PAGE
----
Over the last 25 years that whatsthatbug.com has been online, we have been asked some seriously crazy questions.
One theme that has come a few times that deserves a special mention is (almost) a request to do our readers’ children’s homework.
As a principle, we do not entertain requests for bug identification tied to doing children’s homework. We believe that in today’s world where kids have information at their fingertips, it will serve them well to do some legwork and find out more about the insect that they have been asked to.
Here are a handful of “homework requests” that we have got in the past.
Letter 1 – What's That Bug? will not do your child's homework
Location: Shelbyville, IN Midwest
September 22, 2010 1:57 pm
i have a green stinkgug-monarch butterfly-very tiny caterpillar-black hard shelled thin lined shape in the middle-where can i find scientific names 4 these? My son has a science project on insects.
Signature: Thank you, Amy McClellan
With all due respect, we will not do your child’s homework, nor should you. We are not in the habit of giving parenting advice, but we recommend that you have your son search our archives using our search engine, or visit BugGuide to research his own answers. It is better that he fail now than later in life when there is no one available to do his work for him.
Letter 2 – Collection needs identifying
Subject: What are the names of these bugs
September 25, 2013 7:21 pm
You are really funny. See this posting.
Letter 3 – Bug Collection needs identification
Geographic location of the bug: Alabama
Time: 11:27 AM EDT
I am doing a bug project and I need to have this bug identified
How you want your letter signed: Evan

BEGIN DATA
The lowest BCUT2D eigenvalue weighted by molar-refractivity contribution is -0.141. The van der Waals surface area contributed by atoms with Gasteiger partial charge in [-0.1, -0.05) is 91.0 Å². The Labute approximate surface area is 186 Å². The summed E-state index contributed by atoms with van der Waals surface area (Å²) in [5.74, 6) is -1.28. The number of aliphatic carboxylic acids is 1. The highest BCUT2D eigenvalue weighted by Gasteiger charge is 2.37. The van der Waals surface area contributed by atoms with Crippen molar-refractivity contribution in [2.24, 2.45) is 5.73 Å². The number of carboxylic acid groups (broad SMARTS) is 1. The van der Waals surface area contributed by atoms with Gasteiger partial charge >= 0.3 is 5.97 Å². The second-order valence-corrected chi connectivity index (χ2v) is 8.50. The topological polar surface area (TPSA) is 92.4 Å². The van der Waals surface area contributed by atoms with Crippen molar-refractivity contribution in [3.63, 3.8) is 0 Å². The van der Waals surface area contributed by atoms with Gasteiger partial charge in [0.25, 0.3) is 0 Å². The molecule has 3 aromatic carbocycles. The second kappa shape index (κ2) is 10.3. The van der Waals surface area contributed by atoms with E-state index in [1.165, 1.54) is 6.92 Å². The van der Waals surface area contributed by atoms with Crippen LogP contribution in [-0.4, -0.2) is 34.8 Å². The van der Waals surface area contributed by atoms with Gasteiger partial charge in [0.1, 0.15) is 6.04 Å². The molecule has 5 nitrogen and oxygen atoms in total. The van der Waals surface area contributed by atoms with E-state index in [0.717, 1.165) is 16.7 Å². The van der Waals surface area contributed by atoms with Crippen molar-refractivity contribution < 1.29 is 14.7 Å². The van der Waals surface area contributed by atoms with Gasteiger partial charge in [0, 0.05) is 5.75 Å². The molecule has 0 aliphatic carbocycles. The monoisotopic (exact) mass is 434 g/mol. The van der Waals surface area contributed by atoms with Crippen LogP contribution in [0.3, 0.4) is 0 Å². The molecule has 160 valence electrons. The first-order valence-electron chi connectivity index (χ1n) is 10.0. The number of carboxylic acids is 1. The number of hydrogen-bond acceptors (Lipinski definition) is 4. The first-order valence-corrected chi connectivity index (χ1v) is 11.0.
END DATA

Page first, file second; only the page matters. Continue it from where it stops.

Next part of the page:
Your attached image is not of a bug, but of a collection that contains 15 creatures or creature parts that we suspect you are requesting us to identify for you. Additionally, we are presuming your “need” is in some way related to credit for a course of study for which you will be receiving a grade. Many years ago we posted a submission we titled What’s That Bug will not do your child’s homework and we still stand by that policy. We fully understand the pedagogy of teachers assigning an insect collection as a learning exercise in a science class, but we are appalled at the disregard shown by many desperate students who request (and often demand) our assistance as their deadlines approach. We suspect there was some lecture material on the taxonomy of identification provided to you in class, and that there is perhaps even a text book for your class that has some information that you could use to begin searching for the information you need to complete your bug project. You may search our extensive archives, or find other sources on the internet including BugGuide where you should be able to find the answers you desire within a few hours. We graciously decline your request for us to do your homework for you. If we have misinterpreted your request, please let us know.